If Britain had stood aside, there was a very strong chance that Germany would have won the war, and won it quickly. The Germans were not worried about the tiny British army – Bismarck once famously said that if the British Army arrived in Germany, he would have them arrested! But they were worried about the Royal Navy. As Dan Carlin also pointed out, Britain had a giant moat all around the country and the world’s best navy to protect it. Not to mention Britain’s immense financial power and its control over such a vast amount of the world. Between them, Britain and France laid claim to approximately 70% of the world at this point, providing access to a massive resource.

But Britain did come to Belgium is defence, just as Belgium resisted the Germans when they began to barge their way into their country. Britain was also determined to prevent the Kaiser getting hold of the channel ports in Belgium; Belgium realizes it’s screwed whatever happens so it mobilizes its army and prepares for a fight. Conversely, the French Government, determined not to be the 1st to go into neutral Belgium, take the dramatic and ill-advised step of pulling their troops back by a huge distance of 6 miles! Sir Edward Grey, the foreign secretary, a kinsman of my maternal grandfather, told parliament that war with Germany was inevitable and then went to talk with his friend John Spender, the editor of the Westminster Gazette. As they observed the lamplighters snuffing streetlights below, Sir Edward remarked: "The lamps are going out all over Europe; we shall not see them lit again in our lifetime.'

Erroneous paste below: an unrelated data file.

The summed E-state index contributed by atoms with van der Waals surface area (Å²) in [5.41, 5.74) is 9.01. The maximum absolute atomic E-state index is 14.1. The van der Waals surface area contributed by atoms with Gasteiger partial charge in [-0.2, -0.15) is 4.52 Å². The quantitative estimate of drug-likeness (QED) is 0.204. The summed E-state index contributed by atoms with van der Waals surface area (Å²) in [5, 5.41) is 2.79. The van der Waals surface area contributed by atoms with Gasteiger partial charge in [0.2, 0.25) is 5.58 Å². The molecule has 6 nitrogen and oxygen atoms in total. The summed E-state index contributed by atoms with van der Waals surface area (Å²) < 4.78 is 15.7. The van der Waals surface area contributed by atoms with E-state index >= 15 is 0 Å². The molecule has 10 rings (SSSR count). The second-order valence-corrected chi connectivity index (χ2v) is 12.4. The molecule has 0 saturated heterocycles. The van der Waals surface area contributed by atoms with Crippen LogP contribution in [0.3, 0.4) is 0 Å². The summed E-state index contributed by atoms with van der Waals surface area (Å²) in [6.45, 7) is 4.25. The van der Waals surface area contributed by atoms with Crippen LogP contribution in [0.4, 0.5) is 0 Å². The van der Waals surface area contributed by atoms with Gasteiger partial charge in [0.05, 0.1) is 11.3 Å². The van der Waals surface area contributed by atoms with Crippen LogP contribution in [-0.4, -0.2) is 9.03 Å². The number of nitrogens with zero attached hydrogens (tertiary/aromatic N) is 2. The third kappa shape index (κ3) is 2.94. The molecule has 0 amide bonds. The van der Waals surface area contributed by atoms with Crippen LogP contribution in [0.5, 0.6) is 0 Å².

The invasion also destroys Germany’s reputation in public opinion and makes them the villain in the plot. HG Wells had once called them 'the best and the wickedest in the world', wrestling with the dark-side like Gollum or Anakin Skywalker. But their portrayal as rapists and looters and pillagers did not require too much exaggeration …The Austro-Hungarian attack on Belgrade at least had some basis in that the Serbian government may have been behind the murder of the Archduke. Belgium was an innocent bystander when Germany came in with all guns blazing. (With respect to Dan Carlin).

The deployment of the 1.5 million strong German army was the biggest in history. Once started, it could not be stopped, could never stop until the Germans had conquered Paris once again. And to do that the Germans were going to invade neutral Belgium in a flanking manoeuvre with an army twice the size of that which Napoleon brought to Russia ... and yet Belgium was a minor diversion while they prepared to focus on France and Russia also! The French needed to defend their entire line from Switzerland in the size to Belgium in the north. Their commander, Joffre, is an enormous Frenchman, renowned for his calm, whom Second World War France would have loved to have had on its team.

France was a republic at this time and England sort of was. The leaders of both countries had to concern themselves with their political status within their own realms, whereas the autocratic “Caesars” of Russia, Germany and Austria-Hungary had much more flexibility because of what Dan Carlin calls the “chance roll of the monarchy dice”.